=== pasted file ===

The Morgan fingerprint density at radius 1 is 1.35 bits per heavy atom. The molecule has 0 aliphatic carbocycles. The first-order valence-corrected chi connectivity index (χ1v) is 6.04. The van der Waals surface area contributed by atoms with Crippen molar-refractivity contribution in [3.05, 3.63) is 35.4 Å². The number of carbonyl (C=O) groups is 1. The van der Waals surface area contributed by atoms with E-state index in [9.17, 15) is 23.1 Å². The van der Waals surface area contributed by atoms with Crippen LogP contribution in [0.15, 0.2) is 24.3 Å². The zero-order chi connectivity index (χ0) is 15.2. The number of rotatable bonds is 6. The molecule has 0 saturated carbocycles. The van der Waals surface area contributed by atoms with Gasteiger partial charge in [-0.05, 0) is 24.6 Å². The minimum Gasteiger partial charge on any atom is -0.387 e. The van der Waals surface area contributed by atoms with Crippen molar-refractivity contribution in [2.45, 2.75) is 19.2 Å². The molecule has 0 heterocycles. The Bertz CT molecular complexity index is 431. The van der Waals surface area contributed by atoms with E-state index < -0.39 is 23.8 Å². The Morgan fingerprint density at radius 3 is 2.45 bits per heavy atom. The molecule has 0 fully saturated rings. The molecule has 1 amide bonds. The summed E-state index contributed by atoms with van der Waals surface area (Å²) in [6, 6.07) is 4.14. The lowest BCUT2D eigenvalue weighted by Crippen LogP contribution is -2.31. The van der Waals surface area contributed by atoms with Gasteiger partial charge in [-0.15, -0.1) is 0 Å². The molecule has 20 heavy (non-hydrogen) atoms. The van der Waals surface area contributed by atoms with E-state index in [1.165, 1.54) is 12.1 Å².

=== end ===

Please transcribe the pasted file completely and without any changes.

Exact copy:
The Morgan fingerprint density at radius 1 is 1.35 bits per heavy atom. The molecule has 0 aliphatic carbocycles. The first-order valence-corrected chi connectivity index (χ1v) is 6.04. The van der Waals surface area contributed by atoms with Crippen molar-refractivity contribution in [3.05, 3.63) is 35.4 Å². The number of carbonyl (C=O) groups is 1. The van der Waals surface area contributed by atoms with E-state index in [9.17, 15) is 23.1 Å². The van der Waals surface area contributed by atoms with Crippen LogP contribution in [0.15, 0.2) is 24.3 Å². The zero-order chi connectivity index (χ0) is 15.2. The number of rotatable bonds is 6. The molecule has 0 saturated carbocycles. The van der Waals surface area contributed by atoms with Gasteiger partial charge in [-0.05, 0) is 24.6 Å². The minimum Gasteiger partial charge on any atom is -0.387 e. The van der Waals surface area contributed by atoms with Crippen molar-refractivity contribution in [2.45, 2.75) is 19.2 Å². The molecule has 0 heterocycles. The Bertz CT molecular complexity index is 431. The van der Waals surface area contributed by atoms with E-state index < -0.39 is 23.8 Å². The Morgan fingerprint density at radius 3 is 2.45 bits per heavy atom. The molecule has 0 fully saturated rings. The molecule has 1 amide bonds. The summed E-state index contributed by atoms with van der Waals surface area (Å²) in [6, 6.07) is 4.14. The lowest BCUT2D eigenvalue weighted by Crippen LogP contribution is -2.31. The van der Waals surface area contributed by atoms with Gasteiger partial charge in [-0.15, -0.1) is 0 Å². The molecule has 20 heavy (non-hydrogen) atoms. The van der Waals surface area contributed by atoms with E-state index in [1.165, 1.54) is 12.1 Å².